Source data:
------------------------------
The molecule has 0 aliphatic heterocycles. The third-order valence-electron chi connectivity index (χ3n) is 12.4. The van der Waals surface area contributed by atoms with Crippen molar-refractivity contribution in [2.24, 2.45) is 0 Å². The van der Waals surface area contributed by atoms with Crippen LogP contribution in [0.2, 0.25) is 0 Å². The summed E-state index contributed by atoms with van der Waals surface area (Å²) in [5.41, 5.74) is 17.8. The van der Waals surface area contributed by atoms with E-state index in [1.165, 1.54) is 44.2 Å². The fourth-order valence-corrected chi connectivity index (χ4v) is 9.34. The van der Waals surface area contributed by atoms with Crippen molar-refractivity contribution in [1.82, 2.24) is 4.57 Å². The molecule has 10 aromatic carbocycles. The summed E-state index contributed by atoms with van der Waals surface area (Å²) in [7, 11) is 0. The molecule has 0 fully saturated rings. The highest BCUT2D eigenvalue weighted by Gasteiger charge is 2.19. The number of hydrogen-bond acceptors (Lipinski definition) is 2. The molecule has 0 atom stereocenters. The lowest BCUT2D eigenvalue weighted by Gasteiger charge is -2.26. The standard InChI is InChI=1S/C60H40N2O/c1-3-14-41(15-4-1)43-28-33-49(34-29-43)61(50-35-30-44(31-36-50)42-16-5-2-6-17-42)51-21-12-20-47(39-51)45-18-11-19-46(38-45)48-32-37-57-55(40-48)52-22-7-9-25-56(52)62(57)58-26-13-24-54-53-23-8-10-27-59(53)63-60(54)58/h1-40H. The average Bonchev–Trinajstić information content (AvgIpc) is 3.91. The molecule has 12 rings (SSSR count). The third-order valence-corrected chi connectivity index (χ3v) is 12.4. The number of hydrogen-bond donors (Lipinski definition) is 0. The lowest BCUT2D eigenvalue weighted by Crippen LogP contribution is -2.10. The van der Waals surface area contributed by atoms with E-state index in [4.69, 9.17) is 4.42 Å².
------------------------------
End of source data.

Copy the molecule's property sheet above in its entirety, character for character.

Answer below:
The molecule has 0 aliphatic heterocycles. The third-order valence-electron chi connectivity index (χ3n) is 12.4. The van der Waals surface area contributed by atoms with Crippen molar-refractivity contribution in [2.24, 2.45) is 0 Å². The van der Waals surface area contributed by atoms with Crippen LogP contribution in [0.2, 0.25) is 0 Å². The summed E-state index contributed by atoms with van der Waals surface area (Å²) in [5.41, 5.74) is 17.8. The van der Waals surface area contributed by atoms with E-state index in [1.165, 1.54) is 44.2 Å². The fourth-order valence-corrected chi connectivity index (χ4v) is 9.34. The van der Waals surface area contributed by atoms with Crippen molar-refractivity contribution in [1.82, 2.24) is 4.57 Å². The molecule has 10 aromatic carbocycles. The summed E-state index contributed by atoms with van der Waals surface area (Å²) in [7, 11) is 0. The molecule has 0 fully saturated rings. The highest BCUT2D eigenvalue weighted by Gasteiger charge is 2.19. The number of hydrogen-bond acceptors (Lipinski definition) is 2. The molecule has 0 atom stereocenters. The lowest BCUT2D eigenvalue weighted by Gasteiger charge is -2.26. The standard InChI is InChI=1S/C60H40N2O/c1-3-14-41(15-4-1)43-28-33-49(34-29-43)61(50-35-30-44(31-36-50)42-16-5-2-6-17-42)51-21-12-20-47(39-51)45-18-11-19-46(38-45)48-32-37-57-55(40-48)52-22-7-9-25-56(52)62(57)58-26-13-24-54-53-23-8-10-27-59(53)63-60(54)58/h1-40H. The average Bonchev–Trinajstić information content (AvgIpc) is 3.91. The molecule has 12 rings (SSSR count). The third-order valence-corrected chi connectivity index (χ3v) is 12.4. The number of hydrogen-bond donors (Lipinski definition) is 0. The lowest BCUT2D eigenvalue weighted by Crippen LogP contribution is -2.10. The van der Waals surface area contributed by atoms with E-state index in [4.69, 9.17) is 4.42 Å².